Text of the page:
From a revenue standpoint, teams wouldn't want to sell season tickets in an area where you have to tell someone a column is nearby, even if it is in the aisle. It is a matter of eras. Plus, there are other construction options to help bring upper level seats closer. Bottom line is that the Club and Suite levels are what push the upper tiers away. However, teams need those revenue areas. If columns existed today as in the past, the lower level between the bases would be most affected. I find that most people wouldn't want to shell out $4,000-$6,000 (or more) per seat for a full season if they have to worry about a column. Season tickets are usually sold from the front to back rows especially in the infield areas. While it may add to the nostalgia, it also takes away a lot more. At U.S. Cellular Field, the columns are in the nose bleed sections, far from full season ticket locations. The columns definitely add to the look of that ballpark. I love those old photos of pre-renovated Yankee Stadium, but a new park built just like that wouldn't be as fan friendly today. If it could've work in today's era then we would've seen the Yankees, Mets and Twins opt for a look with support columns. The only places that can get away with it are the remaining classics like Fenway Park or Wrigley Field. People know that's the was it always has been and they accept it, although I'm sure the Red Sox and Cubs get plenty of requests to be away from stadium columns.

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                • #9
                  Neigh or nay?

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                  • #10
                    I'm a huge supporter of cantilevers, as seen in RYS and RFK. Columns aren't necessary and only serve to obstruct views. The only reason why they were used in old stadiums was because the technology to support massive stands through cantilevers wasn't fully developed, and any options of that nature were far too expensive for teams at the time.

                    Cantilevers all the way.

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                    • #11
                      Originally posted by Yankees12 View Post
                      The only reason why they were used in old stadiums was because the technology to support massive stands through cantilevers wasn't fully developed, and any options of that nature were far too expensive for teams at the time.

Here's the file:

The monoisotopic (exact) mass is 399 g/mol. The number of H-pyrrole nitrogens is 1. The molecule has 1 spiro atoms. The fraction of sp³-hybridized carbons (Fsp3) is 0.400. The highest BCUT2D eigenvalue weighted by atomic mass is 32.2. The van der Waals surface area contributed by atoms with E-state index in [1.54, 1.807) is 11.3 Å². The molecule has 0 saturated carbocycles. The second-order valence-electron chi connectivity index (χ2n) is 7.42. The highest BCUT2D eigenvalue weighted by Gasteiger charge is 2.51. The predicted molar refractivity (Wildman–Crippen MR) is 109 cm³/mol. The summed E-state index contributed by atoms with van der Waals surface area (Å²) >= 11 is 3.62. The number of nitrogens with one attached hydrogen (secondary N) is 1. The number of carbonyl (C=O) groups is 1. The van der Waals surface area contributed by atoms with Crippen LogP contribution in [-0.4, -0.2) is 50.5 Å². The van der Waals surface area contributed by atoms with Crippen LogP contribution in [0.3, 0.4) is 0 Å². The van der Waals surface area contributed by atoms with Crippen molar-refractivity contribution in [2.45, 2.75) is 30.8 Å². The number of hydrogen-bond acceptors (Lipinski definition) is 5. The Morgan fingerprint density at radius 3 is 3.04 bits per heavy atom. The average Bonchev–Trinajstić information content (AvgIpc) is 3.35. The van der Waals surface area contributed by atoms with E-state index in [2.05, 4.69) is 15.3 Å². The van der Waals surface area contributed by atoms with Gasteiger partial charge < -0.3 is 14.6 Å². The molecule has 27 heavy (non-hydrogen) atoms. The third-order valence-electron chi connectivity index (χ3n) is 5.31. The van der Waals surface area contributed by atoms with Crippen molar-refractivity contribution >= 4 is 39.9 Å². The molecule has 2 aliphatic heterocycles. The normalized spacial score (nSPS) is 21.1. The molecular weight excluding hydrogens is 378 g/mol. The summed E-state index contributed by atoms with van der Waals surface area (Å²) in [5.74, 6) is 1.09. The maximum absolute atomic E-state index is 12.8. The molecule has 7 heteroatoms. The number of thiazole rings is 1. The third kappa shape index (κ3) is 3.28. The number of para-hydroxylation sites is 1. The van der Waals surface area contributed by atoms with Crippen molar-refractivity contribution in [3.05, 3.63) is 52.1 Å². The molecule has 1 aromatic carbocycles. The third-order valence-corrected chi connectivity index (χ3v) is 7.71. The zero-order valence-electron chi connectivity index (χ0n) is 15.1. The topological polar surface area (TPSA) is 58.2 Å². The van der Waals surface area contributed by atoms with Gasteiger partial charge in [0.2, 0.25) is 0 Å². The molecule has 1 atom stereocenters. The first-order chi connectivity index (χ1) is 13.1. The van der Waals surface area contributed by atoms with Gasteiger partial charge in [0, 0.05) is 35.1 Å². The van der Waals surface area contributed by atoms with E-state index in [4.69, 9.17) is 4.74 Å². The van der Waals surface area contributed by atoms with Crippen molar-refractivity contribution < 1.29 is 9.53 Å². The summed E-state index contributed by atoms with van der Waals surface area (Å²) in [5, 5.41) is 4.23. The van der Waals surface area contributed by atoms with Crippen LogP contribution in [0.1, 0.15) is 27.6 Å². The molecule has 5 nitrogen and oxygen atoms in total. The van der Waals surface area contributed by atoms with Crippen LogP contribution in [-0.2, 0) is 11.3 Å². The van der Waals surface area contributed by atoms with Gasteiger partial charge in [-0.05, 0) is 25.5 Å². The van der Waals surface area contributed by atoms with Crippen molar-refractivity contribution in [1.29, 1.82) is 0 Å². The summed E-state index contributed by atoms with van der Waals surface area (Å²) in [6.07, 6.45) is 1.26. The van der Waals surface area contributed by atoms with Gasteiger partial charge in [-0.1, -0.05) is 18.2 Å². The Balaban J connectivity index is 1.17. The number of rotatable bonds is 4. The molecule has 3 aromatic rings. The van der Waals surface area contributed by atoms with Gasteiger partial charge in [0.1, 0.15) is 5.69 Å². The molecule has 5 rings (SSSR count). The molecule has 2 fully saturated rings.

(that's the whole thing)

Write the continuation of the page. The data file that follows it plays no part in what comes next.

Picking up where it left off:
Plus there was no option of watching the game on TV, so for the unlucky slob behind the pole, 75% of something was better than 100% of nothing.

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                      • #12
                        Yeah, who wouldn't want to sit here

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                        • #13
                          Originally posted by dgk View Post
                          but the real problem with the old parts sightlinewise are/were not the posts. it was having the upper deck directly on top of the lower deck so that the rear of the lower deck had its view of the sky completely blocked. you lose sight of fly balls. tiger stadium was really bad with this. and i almost never sit in the lower deck at wrigley. but i prefer the view from the upper deck anyway, so i guess i don't mind so much.
                          Conversely, however, when you sit more than a couple rows back in the upper deck in these kinds of stadiums, about a third of the outfield is blocked by the upper deck. This was somewhat annoying in Yankee Stadium... some people knock the bleachers but hey at least you didn't have to worry about this. Regardless of whether the design has posts or is cantilevered heavily, if you have excessive overhang you're going to have these problems, which is why I think HOK and other designers are trying to get away from aggressive cantilevering.
                          Attached Files

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                          • #14
                            They have reintroduced support columns but they put them in the aisles and curved the seats around it so there are no seats directly behind...I think it looks alright...has anyone sat up there? How's the view in the upper deck of US Cell?
                            Attached Files
                            sigpic

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                            • #15
                              Originally posted by Sean O View Post
                              Your roommate hasn't heard of either cantilevers or cable-supported concrete. His intentions are good, but support columns are no longer necessary to bring people close to the action.

                              That said, HOK needs to at least show some effort to create good sightlines, which they've totally ignored.
                              Trust me, he is WELL aware of all aspects of major league stadiums. I believe he is so infatuated with the Yankees that if it doesn't look like it was built in 1923 then screw it.